In today’s world, it is a miracle for a woman not to develop disordered beliefs about eating and body-image. We live in a diet culture and have internalized a host of food rules, which for some, can devolve into an eating disorder. Over 30 million people suffer from an eating disorder, which to this day, has the highest mortality rate compared to all other mental health conditions. It can be difficult knowing when issues with eating can turn into a full-blown eating disorder. As a therapist who specializes in treating eating disorders, part of my job involves teaching clients and their families about facts associated with the various risks involved.
Evidence points to a wide array of biopsychosocial risk factors involved with disordered eating, including genetics, trauma, maladaptive coping mechanisms, culture, and self-esteem issues. Thus, it is essential to consider both biological and environmental factors when assessing the causes of an eating disorder. As top eating disorder researcher and physician, Dr. Cynthia Bulnik, asserts; “Genetics loads the gun, [but] environment pulls the trigger.” While families do not directly cause an eating disorder, chaotic and stressful family dynamics can trigger its development in an already susceptible family member. Additionally, beliefs about eating and body-image are often learned through one’s family system and passed down generationally. It can be challenging to understand what factors cause an eating disorder, as it’s such a complex and multifaceted issue. Continue reading if you wish to learn more about the common risk factors tied to the development of an eating disorder.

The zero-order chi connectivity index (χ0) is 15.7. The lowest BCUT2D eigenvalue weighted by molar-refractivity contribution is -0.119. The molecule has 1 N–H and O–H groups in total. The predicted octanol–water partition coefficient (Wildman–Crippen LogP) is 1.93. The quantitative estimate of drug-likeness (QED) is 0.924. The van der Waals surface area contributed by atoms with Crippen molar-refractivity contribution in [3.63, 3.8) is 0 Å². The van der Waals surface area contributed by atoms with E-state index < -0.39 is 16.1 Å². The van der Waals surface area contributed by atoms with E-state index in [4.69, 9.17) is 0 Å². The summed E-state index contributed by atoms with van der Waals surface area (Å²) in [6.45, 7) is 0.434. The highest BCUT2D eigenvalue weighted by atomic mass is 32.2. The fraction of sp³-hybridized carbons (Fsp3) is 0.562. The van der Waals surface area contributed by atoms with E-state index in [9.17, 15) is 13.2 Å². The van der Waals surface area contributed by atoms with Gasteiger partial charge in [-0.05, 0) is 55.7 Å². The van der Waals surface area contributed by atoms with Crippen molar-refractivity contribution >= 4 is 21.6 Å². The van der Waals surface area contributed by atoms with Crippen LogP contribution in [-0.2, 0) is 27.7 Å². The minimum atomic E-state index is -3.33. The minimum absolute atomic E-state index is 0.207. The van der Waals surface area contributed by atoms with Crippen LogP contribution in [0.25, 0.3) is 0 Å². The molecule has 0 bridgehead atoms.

1. Low Self-Esteem
Women who suffer from an eating disorder tend to have a harsh internal critic that cause them to believe they are not worthy of love. Dieting turns into a place of refuge for the anorexic, providing her with a means to cope with overwhelming emotions. She suffers from feelings of self-doubt, sadness, and a fear of intimacy. If this sounds like you, then, it’s essential to analyze the underlying issues that caused you to doubt yourself and to feel unworthy in the first place. If you find yourself getting stuck or unable to cultivate more self-compassion, therapy can serve as a great way to expedite this process and learn new tools that will enable you to increase your self-confidence.
2.Desire To Fill A Void
A disordered relationship with food tends to correlate with the desire to fill a void in one’s life, as the rituals associated with the disorder provides the sufferer with temporary relief from her emptiness. An eating disorder is a subconscious attempt to address a deficiency of ego or to fill a void created by self-imposed feelings of inadequacy or shortcomings.
3. An Attempt to Distract